By Anabella Befekadu
During my trip to Ethiopia, I visited Wegene’s Learning Center. When I arrived, the Center’s manager greeted me, and was kind enough to give me a tour of the facility. I noticed the wide variety of books neatly organized on the shelves, ranging from academic textbooks to fiction books. Next, I walked into the playroom area and noticed two round tables in the center of the room. Each table seated around five to six kids. At one of the tables, some of the younger children were playing UNO, a classic family card game and an all-time favorite of mine. I sat down and introduced myself to the kids and was able to get along with them right away.
Although there was somewhat of a language barrier (I understand Amharic, but sometimes have trouble speaking it) I was able to use basic terminology to communicate with them. We played countless rounds of UNO, checkers, as well as worked on puzzles together. The kids then had a lunch break and enjoyed some traditional Ethiopian food. We all had so much fun! It was such a breath of fresh air to see them smile and just be happy with the little that they have. My visit to the Wegene Learning Center was definitely the highlight of my trip.
As I was moving around the room and getting to know them, and playing with each one of them, I couldn’t help but notice how bright these kids were. I had no doubt they could be future engineers, artists, doctors, CEOs, entrepreneurs, etc., if presented with the resources and opportunities.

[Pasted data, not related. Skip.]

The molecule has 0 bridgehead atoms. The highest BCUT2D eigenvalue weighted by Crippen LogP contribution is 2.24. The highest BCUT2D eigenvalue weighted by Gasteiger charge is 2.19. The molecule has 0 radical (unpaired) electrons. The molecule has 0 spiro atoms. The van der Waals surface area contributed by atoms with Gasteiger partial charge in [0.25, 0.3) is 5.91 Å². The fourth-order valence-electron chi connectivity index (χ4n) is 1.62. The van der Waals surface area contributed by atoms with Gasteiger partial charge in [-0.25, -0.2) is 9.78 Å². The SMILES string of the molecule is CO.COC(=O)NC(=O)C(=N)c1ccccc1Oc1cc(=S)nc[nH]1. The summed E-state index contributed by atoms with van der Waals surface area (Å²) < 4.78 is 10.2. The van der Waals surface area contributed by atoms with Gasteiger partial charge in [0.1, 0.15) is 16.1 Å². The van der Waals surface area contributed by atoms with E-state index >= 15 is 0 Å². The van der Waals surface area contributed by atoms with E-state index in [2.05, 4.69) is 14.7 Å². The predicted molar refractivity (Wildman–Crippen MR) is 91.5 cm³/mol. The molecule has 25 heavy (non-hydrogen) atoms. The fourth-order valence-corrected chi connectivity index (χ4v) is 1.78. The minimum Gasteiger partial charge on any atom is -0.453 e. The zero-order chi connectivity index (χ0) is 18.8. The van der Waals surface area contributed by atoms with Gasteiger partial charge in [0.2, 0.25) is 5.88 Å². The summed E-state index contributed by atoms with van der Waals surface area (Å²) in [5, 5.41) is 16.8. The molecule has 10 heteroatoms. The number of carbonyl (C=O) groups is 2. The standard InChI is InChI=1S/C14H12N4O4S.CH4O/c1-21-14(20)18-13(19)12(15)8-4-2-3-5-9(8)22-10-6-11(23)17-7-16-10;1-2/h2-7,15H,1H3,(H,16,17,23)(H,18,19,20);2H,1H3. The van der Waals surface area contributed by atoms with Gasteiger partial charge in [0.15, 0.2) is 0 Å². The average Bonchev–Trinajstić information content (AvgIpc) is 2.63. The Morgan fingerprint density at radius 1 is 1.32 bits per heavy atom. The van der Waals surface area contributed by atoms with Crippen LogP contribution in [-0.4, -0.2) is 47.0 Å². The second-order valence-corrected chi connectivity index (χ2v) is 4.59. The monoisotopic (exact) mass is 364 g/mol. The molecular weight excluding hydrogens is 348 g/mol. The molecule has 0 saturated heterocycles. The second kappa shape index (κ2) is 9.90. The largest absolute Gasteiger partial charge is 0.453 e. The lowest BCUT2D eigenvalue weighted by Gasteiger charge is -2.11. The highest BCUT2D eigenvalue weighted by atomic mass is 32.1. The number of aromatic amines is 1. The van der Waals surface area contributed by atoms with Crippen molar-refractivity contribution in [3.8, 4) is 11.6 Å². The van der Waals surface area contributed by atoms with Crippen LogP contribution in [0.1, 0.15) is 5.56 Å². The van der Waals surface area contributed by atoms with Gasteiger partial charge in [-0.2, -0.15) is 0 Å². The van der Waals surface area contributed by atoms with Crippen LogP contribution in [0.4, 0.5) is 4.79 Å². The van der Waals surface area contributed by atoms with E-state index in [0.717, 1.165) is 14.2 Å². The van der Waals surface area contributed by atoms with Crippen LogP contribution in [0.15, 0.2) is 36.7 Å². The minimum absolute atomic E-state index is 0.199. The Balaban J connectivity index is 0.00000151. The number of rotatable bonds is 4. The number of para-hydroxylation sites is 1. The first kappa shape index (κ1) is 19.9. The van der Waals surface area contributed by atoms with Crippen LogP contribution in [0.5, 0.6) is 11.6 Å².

Although the visit to the center was fun for both the kids and me, it was an eye opening experience that made me realize the things I take so much for granted. For instance, the toys that I threw away as a kid when I didn’t need them anymore would have meant the world to these kids. The approximately $25 that I spent with my friends at Starbucks could have been used to feed a hearty lunch, including drinks, to 10 children.
The $200 that I spent on clothes, restaurants, and entertainment could have been used to buy 88 academic
textbooks useful for their education, and so on.
On my way to the U.S., I reflected on my trip to Addis, especially the time that I spent with the children. I was amazed at how happy they were with the little that they have and how bright they were. I was also impressed by their closeness and how much they care about each other. I’ll definitely visit them every time I go to Addis and continue to support Wegene in every possible way I can.